This land will be open for foot access and activities such as hiking, snowshoeing, bird watching and deer hunting by permit. View All
Located in Van Buren County in the Lower Peninsula View All
It's no coincidence that the Paw Paw River watershed is also known as Michigan's 'Wine Country.' The temperate climate, fertile soil, and nearby river not only create idyllic conditions for vineyards, but also for land rich in biodiversity.
Wetlands, prairie fens, barrens and floodplain forests create the jewels of the Paw Paw necklace — the natural communities that feed into and rely on the waterway. Visitors to the area might spot species such as the eastern box turtle or an eastern massasauga rattlesnake. The floodplain forests along the river provide an important corridor for thousands of migratory songbirds. Anglers have been attracted to the river for years after hearing stories of trout as big as 27 inches.
Why the Conservancy Selected This Site
Given the River’s close proximity to a cluster of growing communities from Benton Harbor to Kalamazoo, it’s only natural that incompatible development and land use changes threaten the variety of habitats here. The Paw Paw Prairie Fen site was originally slated for a housing development. The development company had removed all the topsoil, laid out a road route, and began landscaping for a neighborhood. The Conservancy was alerted to rare wetland communities at the site and began negotiations for acquiring the land.
A fen is a unique type of wetland found in glaciated landscapes, fed by alkaline, mineral-rich groundwater that supports highly diverse and rare plant life. Bogs by contrast, which are not found at this preserve, are acidic and fed by precipitation. There are several types of fens, but prairie fens, like Paw Paw Prairie Fen, provide habitat for both wetland and prairie plants, making them especially diverse and important to the preserve.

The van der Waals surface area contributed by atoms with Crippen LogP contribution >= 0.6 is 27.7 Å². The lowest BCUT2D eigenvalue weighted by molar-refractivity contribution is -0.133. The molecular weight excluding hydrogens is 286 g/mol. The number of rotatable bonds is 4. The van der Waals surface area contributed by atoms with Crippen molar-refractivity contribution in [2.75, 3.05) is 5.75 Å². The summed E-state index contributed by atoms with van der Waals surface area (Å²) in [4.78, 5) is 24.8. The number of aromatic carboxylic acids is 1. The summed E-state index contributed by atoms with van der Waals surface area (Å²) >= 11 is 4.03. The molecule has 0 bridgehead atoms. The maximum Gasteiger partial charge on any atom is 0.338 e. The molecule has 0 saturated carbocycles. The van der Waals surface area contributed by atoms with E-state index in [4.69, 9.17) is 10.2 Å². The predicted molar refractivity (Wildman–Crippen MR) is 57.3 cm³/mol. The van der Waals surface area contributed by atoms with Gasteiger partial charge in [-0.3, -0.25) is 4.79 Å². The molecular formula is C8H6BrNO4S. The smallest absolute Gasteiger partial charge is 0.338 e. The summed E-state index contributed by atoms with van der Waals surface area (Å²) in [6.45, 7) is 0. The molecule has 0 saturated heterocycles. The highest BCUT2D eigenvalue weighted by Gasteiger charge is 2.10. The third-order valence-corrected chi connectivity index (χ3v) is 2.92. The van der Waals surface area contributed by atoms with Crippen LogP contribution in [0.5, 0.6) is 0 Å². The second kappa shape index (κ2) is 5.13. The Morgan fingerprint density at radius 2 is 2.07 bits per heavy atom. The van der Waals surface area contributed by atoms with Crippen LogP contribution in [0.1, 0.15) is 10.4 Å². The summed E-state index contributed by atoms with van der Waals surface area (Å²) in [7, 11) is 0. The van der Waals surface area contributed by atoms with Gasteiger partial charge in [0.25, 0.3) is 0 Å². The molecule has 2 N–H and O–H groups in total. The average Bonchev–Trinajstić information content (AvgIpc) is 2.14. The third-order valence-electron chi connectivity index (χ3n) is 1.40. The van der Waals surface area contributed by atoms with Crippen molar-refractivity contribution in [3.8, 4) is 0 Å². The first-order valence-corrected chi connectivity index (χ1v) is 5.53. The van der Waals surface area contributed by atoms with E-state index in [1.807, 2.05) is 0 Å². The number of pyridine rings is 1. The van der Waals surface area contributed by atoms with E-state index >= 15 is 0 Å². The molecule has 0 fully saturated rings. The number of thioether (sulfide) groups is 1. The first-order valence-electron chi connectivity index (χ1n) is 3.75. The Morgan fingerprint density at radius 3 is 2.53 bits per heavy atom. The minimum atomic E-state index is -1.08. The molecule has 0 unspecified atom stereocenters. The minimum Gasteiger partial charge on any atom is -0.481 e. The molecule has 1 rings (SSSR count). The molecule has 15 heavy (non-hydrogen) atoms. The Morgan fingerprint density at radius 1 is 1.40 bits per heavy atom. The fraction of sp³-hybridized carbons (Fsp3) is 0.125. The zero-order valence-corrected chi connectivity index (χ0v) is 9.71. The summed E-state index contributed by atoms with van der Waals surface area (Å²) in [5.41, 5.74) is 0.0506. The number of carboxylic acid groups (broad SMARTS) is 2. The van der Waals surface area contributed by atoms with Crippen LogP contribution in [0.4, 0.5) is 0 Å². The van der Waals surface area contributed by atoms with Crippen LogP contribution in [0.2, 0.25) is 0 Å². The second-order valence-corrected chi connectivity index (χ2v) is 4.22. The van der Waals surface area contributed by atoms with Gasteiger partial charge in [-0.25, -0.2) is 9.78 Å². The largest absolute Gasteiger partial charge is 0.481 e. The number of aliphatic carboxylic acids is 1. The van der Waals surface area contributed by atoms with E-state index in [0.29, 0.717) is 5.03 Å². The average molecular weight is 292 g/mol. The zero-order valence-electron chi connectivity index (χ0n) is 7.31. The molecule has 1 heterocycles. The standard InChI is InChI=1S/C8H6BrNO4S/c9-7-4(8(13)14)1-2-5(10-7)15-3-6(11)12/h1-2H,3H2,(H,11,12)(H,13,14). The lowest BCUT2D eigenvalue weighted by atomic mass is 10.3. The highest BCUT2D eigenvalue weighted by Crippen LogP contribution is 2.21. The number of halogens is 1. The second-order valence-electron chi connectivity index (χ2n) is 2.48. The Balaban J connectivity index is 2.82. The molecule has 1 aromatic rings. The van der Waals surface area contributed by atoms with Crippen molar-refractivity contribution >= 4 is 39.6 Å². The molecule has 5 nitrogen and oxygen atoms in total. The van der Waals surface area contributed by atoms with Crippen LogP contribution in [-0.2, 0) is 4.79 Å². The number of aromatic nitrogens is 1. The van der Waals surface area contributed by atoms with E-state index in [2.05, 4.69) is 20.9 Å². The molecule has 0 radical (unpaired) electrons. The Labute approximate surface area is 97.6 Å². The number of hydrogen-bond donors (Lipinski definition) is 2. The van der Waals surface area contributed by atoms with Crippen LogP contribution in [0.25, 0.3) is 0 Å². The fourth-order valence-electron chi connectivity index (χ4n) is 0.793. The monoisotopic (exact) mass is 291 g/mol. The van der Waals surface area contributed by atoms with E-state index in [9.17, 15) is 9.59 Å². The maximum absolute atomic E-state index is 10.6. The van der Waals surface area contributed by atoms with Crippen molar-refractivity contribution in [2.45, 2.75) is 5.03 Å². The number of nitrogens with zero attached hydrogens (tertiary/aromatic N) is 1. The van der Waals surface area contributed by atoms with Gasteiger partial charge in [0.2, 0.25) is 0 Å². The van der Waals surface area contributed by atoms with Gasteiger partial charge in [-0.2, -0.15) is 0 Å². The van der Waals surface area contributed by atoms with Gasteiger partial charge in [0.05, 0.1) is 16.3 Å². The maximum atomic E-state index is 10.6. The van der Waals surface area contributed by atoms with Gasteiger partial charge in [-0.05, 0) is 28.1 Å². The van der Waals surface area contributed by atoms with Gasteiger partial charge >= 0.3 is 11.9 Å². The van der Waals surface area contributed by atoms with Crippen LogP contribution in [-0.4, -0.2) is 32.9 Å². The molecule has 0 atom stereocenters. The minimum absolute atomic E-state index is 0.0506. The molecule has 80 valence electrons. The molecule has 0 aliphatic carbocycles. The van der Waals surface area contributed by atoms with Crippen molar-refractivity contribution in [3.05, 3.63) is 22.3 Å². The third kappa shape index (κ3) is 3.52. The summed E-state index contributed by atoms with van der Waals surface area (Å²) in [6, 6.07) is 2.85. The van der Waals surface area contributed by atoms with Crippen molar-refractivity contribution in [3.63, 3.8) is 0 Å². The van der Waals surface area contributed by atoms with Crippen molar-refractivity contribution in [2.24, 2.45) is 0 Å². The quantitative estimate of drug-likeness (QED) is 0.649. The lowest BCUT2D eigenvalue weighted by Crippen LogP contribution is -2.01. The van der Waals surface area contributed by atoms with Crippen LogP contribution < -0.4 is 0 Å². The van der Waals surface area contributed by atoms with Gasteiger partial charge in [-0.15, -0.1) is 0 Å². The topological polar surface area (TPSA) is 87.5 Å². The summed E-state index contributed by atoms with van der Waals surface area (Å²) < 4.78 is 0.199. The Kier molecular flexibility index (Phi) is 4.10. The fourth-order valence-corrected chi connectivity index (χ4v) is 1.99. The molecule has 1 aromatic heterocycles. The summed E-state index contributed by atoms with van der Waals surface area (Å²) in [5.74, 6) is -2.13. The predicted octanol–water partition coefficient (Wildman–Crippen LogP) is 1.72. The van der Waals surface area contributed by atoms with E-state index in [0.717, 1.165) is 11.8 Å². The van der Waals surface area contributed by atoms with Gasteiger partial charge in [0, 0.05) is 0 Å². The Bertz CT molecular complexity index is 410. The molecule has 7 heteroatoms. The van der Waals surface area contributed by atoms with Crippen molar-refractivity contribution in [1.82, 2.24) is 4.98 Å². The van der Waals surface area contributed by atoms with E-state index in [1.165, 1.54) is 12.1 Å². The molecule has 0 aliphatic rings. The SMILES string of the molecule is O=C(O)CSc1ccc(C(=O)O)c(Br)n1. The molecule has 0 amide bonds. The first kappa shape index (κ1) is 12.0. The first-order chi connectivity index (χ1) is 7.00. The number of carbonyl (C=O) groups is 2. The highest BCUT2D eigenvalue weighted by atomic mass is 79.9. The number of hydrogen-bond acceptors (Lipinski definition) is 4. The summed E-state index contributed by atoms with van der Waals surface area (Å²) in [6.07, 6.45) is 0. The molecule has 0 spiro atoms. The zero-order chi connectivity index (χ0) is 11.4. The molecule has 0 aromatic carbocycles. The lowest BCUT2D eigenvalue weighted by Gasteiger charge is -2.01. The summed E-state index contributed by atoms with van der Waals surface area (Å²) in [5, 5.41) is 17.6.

What the Conservancy Has Done/Is Doing
The Conservancy owns 106 acres along the east branch of the Paw Paw River near Mattawan. Fen restoration began in 2004 with the removal of invasives including glossy buckthorn and reed canary grass. The following year, efforts to restore the native savanna began by treating invasive such as spotted knapweed, and replanting prairie grass seed of varieties native to this habitat at this location. We have removed 4 acres of full-grown spruce trees, which were planted to line the main avenue of the housing development. Professional land managers also employ prescribed fire throughout the preserve to reduce invasive species and promote healthy habitats for native plants and animals. These restoration strategies continue to be implemented throughout the preserve.
The Nature Conservancy has teamed up with farmers, the Van Buren Conservation District, the The Coca-Cola Foundation and Michigan State University to protect and improve water quality and quantity in the Paw Paw River watershed. Learn more
How are changing farming practices helping freshwater? Watch a video to learn about sustainable solutions.
Fall migration of songbirds is quite immense. You are most likely to catch them on their way south during August and September. Be sure to wear a hat and sunscreen. Because of the wet and uneven ground conditions, wear waterproof boots with ankle support.
The Nature Conservancy allows hunting for white-tail deer on this preserve to reduce an unnaturally high deer population in the area and reduce threats too many deer pose to our conservation targets. All hunters are required to receive a permit from the Conservancy as well as a Michigan deer hunting license. Additionally, hunters must report any deer taken from the preserve.
Please see "Preserve Visitation Guidelines"
From Kalamazoo, Michigan: